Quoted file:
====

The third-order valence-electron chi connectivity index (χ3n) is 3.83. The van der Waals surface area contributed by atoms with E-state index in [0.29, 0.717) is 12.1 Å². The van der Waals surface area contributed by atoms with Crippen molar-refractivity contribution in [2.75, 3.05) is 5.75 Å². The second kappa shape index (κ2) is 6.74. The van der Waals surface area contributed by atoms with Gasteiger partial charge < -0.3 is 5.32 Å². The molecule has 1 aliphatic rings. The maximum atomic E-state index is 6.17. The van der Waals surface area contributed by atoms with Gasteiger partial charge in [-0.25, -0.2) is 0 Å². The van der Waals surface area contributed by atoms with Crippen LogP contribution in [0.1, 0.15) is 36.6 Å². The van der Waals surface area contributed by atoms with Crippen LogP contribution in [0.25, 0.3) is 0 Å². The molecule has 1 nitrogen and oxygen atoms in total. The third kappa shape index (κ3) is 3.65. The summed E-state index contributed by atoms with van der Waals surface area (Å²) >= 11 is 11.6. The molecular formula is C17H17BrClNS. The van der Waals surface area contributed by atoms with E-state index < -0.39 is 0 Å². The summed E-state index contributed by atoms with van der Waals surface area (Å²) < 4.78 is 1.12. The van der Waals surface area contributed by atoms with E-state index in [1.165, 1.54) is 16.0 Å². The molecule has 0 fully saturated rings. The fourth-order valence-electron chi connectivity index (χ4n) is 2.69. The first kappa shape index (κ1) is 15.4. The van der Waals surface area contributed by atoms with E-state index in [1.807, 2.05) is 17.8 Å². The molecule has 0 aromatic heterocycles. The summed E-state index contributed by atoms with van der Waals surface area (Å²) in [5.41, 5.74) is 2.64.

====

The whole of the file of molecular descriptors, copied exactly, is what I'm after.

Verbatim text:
The third-order valence-electron chi connectivity index (χ3n) is 3.83. The van der Waals surface area contributed by atoms with E-state index in [0.29, 0.717) is 12.1 Å². The van der Waals surface area contributed by atoms with Crippen molar-refractivity contribution in [2.75, 3.05) is 5.75 Å². The second kappa shape index (κ2) is 6.74. The van der Waals surface area contributed by atoms with Gasteiger partial charge < -0.3 is 5.32 Å². The molecule has 1 aliphatic rings. The maximum atomic E-state index is 6.17. The van der Waals surface area contributed by atoms with Gasteiger partial charge in [-0.25, -0.2) is 0 Å². The van der Waals surface area contributed by atoms with Crippen LogP contribution in [0.1, 0.15) is 36.6 Å². The van der Waals surface area contributed by atoms with Crippen LogP contribution in [0.25, 0.3) is 0 Å². The molecule has 1 nitrogen and oxygen atoms in total. The third kappa shape index (κ3) is 3.65. The summed E-state index contributed by atoms with van der Waals surface area (Å²) >= 11 is 11.6. The molecular formula is C17H17BrClNS. The van der Waals surface area contributed by atoms with E-state index < -0.39 is 0 Å². The summed E-state index contributed by atoms with van der Waals surface area (Å²) < 4.78 is 1.12. The van der Waals surface area contributed by atoms with E-state index in [1.165, 1.54) is 16.0 Å². The molecule has 0 fully saturated rings. The fourth-order valence-electron chi connectivity index (χ4n) is 2.69. The first kappa shape index (κ1) is 15.4. The van der Waals surface area contributed by atoms with E-state index in [1.807, 2.05) is 17.8 Å². The molecule has 0 aromatic heterocycles. The summed E-state index contributed by atoms with van der Waals surface area (Å²) in [5.41, 5.74) is 2.64.